The Mansion House was reputedly built in 1686 for Roland and Lucy Burrows. It was a large square mansion with a projecting porch and a balustrade parapet. Above the doorway are the initials R L B and the date of 1686, however the Royal Commission on Historic Monuments suggests it was built for Roger Bradley and his wife.
A Carolean house, the building is believed to be one of a small number of classical buildings erected in Cumbria after the Restoration and is associated with the Reverend Thomas Machel and Edward Addison a master mason who did other work in the area in the late 1600s.It is a grade 2 listed building and important for its design.
Roland Burrows was the rector of Brougham and Clifton and one time headmaster of Penrith Grammar School. He died in 1707 leaving the house to his wife and five daughters, who sold it in 1724 to Thomas Patterson.
In 1776 the estate was sold to James Wallace of Carleton Hall. The property included the house, barn, byre, stable, dovecote and gardens and eventually it was to become part of the Cowpers Estates. In 1777 it contained 12 families most of them customary tenants
By 1828 the Mansion House had been let to tenants for over a century and was about to suffer a drastic change of use. In 1832 the Gilbert union was formed by several local parishes they hired the mansion house and in 1837 it was turned into the local workhouse often the last resting place for those who had struggled over Shap Fell looking for work. It was capable of containing 59 paupers. Mr Robert Hewitt was appointed master and his wife Mary as matron. In 1851 it could accommodate 73 ‘inmates’–a Poor Law report in 1867 noted that ‘the provision for sick and infectious cases is deficient–the building is old and most unsuitable for the purpose’. Mansion House was extended by the addition of a number of new warehouses and remained in use as a workhouse until 1874 when it was converted into 4 flats and 3 cottages.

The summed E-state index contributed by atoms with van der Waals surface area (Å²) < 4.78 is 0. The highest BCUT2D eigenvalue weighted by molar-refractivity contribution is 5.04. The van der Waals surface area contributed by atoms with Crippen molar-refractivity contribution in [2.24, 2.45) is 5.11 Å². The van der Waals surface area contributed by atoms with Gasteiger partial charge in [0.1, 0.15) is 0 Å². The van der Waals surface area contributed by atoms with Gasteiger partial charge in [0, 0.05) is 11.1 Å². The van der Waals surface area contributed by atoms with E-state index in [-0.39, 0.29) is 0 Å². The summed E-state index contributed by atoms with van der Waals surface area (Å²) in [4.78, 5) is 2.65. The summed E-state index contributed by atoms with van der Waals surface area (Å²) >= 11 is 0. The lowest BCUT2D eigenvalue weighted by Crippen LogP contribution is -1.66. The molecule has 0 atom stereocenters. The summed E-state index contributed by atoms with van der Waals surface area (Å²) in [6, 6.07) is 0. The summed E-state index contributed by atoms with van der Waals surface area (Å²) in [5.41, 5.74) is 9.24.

In 1871 St Johns Mission was built in what was then the garden of Mansion house–now the village hall site.This was built at the cost of £360.
By 1921 Eamont Hall as it was known then had 7 families living in its 3 stories. When the 467 acre Carleton Hall estate was auctioned in 1947, Lot 9 was The Old Mansion House and 3 cottages. Mr Leeming of Skirsgill Park bought Lot 9 then in 1952 he sold it to the sitting tenants.
In the early 1960’s Eamont Hall was abandoned and became semi-derelict. The house was eventually altered and made into a hotel in 1976 by Mr and Mrs Simity who demolished an old farm building behind the house to make car parking space and added a single storey extension to the rear of the house to provide kitchen and reception facilities, spending £60,000 and taking a year to renovate the building.
In 1980 Mansion House was bought by the Heating and Ventilating Contractors Association to provide offices for their welfare and pension activities.
A new two-storey wing was built against the south gable and the old house thoroughly repaired and renovated.